I was alerted by Nathan Tippe to the 5 Days Vancouver campaign, the local branch of the national 5 Days campaign, created by students to raise awareness of the situation of homeless people and at-risk youth. I was more than happy to promote the cause (a) because it is a fundraiser and (b) because the local chapter is being organized by UBC students (and as you know, I teach at UBC).

****

Mental health report focuses on multicultural groups

A March 15th news release from the Mental Health Commission of Canada:
CALGARY, March 15 /CNW Telbec/ – Statistics Canada is predicting that 1 in 3 Canadians will belong to a visible minority by 2031. The Mental Health Commission of Canada has released a report addressing the needs of multicultural, immigrant and refugee groups. The study is part of its mandate to improve mental healthcare across all areas of Canadian society.

****

8 Studies Demonstrating the Power of Simplicity

from PsyBlog by Jeremy Dean

3 people liked this

cloud

Psychological research on cognitive fluency shows why easy to understand = more profitable, more pleasurable, more intelligent and safer.

Which of these would you say sounds like the more dangerous food additive: Hnegripitrom or Magnalroxate?

The majority of people say Hnegripitrom sounds more dangerous. It turns out that the word ‘Magnalroxate’ is easier to think about than ‘Hnegripitrom’, probably because it’s more pronounceable, and people equate simplicity with safety (actually both words are made up).

This is one example of psychological research on meta-cognition: thoughts about other thoughts. Whether or not something is easy to think about—cognitive fluency—is one important type of meta-cognition, with all sorts of benefits accruing to things that are easily processed.

Here are 8 of my favourite studies on cognitive fluency, showing just how much can be explained by the feeling that something is easy to think about (or otherwise).

1. Complex writing makes you look stupid

Many of us did it in school: tried to impress teachers with fancy language and convoluted sentences, assuming it would make us look clever. As we soon discovered, though, most people can’t carry it off.

This has been tested by a study that manipulated text complexity to see how readers would judge the author’s intelligence. It found that as the text became more complicated, readers gave lower estimates of the author’s intelligence (Oppenheimer, 2005).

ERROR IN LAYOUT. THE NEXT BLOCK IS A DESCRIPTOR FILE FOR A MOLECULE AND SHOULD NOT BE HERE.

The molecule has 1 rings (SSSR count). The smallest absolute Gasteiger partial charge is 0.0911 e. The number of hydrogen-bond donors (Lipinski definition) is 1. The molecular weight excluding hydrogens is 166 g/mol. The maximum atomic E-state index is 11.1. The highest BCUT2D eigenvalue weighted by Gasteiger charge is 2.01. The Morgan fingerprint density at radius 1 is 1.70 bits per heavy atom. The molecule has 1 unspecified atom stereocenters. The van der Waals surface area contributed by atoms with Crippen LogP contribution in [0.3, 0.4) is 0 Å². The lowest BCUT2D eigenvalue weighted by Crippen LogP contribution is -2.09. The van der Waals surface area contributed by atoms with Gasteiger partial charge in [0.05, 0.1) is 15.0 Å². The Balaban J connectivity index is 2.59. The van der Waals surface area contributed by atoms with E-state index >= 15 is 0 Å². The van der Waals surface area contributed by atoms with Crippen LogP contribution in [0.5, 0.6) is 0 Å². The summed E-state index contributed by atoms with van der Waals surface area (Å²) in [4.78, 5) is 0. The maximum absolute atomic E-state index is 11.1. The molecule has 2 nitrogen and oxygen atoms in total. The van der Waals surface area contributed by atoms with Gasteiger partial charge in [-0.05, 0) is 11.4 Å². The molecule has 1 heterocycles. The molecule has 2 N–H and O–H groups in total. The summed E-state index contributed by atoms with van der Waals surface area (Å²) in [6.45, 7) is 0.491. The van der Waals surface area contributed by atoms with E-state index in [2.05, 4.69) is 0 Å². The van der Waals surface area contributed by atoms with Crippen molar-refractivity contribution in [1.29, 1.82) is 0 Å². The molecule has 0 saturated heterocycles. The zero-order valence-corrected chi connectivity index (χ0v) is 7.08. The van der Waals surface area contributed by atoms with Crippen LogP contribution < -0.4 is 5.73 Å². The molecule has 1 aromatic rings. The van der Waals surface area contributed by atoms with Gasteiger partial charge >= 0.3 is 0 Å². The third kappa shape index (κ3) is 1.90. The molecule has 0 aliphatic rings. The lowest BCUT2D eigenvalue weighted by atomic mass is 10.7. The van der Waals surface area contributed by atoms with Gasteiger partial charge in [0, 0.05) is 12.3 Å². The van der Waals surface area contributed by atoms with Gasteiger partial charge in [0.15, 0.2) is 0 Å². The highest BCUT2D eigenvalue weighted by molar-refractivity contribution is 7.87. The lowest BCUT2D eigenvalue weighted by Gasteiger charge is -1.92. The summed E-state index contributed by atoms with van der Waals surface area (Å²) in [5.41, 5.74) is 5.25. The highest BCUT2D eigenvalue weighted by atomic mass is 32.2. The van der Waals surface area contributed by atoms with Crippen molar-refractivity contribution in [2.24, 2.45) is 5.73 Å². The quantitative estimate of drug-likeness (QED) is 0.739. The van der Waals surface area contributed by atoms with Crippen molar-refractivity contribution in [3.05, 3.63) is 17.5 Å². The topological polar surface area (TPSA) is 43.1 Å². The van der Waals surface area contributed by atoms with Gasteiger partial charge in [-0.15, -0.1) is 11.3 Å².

So if you want to be perceived as more intelligent (and who doesn’t?) keep your writing simple. This chimes perfectly with the standard advice given to wannabe writers. Sadly simplicity can be a lot harder to achieve than complexity.

(Note: the context of this study was students judging other students’ essays. This study might not extend to other types of writing and other types of readers.)

****

Babies are born to dance, new research shows

A study of infants finds they respond to the rhythm and tempo of music and find it more engaging than speech. The research suggest that babies may be born with a predisposition to move rhythmically in response to music.
from Mind on Fire by John
Past collaborative projects here at Mind on Fire have produced some fine creative work, like the results of the 18-hour comic day, and the virtual First of May Choir–you know, the JoCo song that goes, “First of May, First of May, Outdoor fucking starts today” (original call, final song). In that same spirit of group play, I would like to propose a new project. I would like to propose a group creative experiment with chance, disorder, fate, Jupiter, Steve–whatever you choose to call it.

****

Too Big to Trust? Or Too Untrustworthy to Scale?

from Trust Matters by cgreen@trustedadvisor.com (Charles H. Green)

This will be my fourth week on the road; more on that later in the week. At least all that plane time (and waiting in lines time) makes for good reading time—thanks to the iPhone Kindle Reader app. (and no they don’t pay me for saying it).